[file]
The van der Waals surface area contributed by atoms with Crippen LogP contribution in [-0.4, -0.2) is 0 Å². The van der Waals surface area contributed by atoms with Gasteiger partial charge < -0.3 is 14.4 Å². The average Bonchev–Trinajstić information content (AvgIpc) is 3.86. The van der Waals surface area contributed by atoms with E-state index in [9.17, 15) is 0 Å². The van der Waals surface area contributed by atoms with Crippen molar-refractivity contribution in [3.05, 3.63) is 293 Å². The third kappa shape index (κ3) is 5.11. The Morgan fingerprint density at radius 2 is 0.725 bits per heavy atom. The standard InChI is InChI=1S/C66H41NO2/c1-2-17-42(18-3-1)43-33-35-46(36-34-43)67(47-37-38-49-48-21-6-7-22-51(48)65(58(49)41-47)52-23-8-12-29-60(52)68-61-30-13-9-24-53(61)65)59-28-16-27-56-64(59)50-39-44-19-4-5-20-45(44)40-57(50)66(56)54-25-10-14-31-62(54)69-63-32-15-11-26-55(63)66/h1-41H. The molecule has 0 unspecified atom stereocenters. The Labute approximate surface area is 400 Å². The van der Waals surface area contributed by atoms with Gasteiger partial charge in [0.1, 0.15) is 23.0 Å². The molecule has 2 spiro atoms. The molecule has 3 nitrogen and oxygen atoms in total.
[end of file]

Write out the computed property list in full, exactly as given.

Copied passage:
The van der Waals surface area contributed by atoms with Crippen LogP contribution in [-0.4, -0.2) is 0 Å². The van der Waals surface area contributed by atoms with Gasteiger partial charge < -0.3 is 14.4 Å². The average Bonchev–Trinajstić information content (AvgIpc) is 3.86. The van der Waals surface area contributed by atoms with E-state index in [9.17, 15) is 0 Å². The van der Waals surface area contributed by atoms with Crippen molar-refractivity contribution in [3.05, 3.63) is 293 Å². The third kappa shape index (κ3) is 5.11. The Morgan fingerprint density at radius 2 is 0.725 bits per heavy atom. The standard InChI is InChI=1S/C66H41NO2/c1-2-17-42(18-3-1)43-33-35-46(36-34-43)67(47-37-38-49-48-21-6-7-22-51(48)65(58(49)41-47)52-23-8-12-29-60(52)68-61-30-13-9-24-53(61)65)59-28-16-27-56-64(59)50-39-44-19-4-5-20-45(44)40-57(50)66(56)54-25-10-14-31-62(54)69-63-32-15-11-26-55(63)66/h1-41H. The molecule has 0 unspecified atom stereocenters. The Labute approximate surface area is 400 Å². The van der Waals surface area contributed by atoms with Gasteiger partial charge in [0.1, 0.15) is 23.0 Å². The molecule has 2 spiro atoms. The molecule has 3 nitrogen and oxygen atoms in total.